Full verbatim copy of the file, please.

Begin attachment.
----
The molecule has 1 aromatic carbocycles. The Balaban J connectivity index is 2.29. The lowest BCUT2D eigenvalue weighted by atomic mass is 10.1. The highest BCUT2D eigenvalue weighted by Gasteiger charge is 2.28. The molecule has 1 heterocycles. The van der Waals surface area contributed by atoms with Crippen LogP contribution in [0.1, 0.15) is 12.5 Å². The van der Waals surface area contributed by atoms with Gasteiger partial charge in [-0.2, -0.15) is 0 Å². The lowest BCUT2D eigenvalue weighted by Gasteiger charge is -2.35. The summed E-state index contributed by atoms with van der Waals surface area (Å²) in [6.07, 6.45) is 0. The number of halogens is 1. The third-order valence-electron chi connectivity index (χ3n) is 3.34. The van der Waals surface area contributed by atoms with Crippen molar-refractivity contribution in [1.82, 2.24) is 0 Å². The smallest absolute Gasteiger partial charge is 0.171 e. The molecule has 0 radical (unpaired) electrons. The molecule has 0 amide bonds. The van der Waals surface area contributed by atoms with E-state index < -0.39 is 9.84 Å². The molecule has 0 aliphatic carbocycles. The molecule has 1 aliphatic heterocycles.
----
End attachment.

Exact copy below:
The molecule has 1 aromatic carbocycles. The Balaban J connectivity index is 2.29. The lowest BCUT2D eigenvalue weighted by atomic mass is 10.1. The highest BCUT2D eigenvalue weighted by Gasteiger charge is 2.28. The molecule has 1 heterocycles. The van der Waals surface area contributed by atoms with Crippen LogP contribution in [0.1, 0.15) is 12.5 Å². The van der Waals surface area contributed by atoms with Gasteiger partial charge in [-0.2, -0.15) is 0 Å². The lowest BCUT2D eigenvalue weighted by Gasteiger charge is -2.35. The summed E-state index contributed by atoms with van der Waals surface area (Å²) in [6.07, 6.45) is 0. The number of halogens is 1. The third-order valence-electron chi connectivity index (χ3n) is 3.34. The van der Waals surface area contributed by atoms with Crippen molar-refractivity contribution in [1.82, 2.24) is 0 Å². The smallest absolute Gasteiger partial charge is 0.171 e. The molecule has 0 radical (unpaired) electrons. The molecule has 0 amide bonds. The van der Waals surface area contributed by atoms with E-state index < -0.39 is 9.84 Å². The molecule has 0 aliphatic carbocycles. The molecule has 1 aliphatic heterocycles.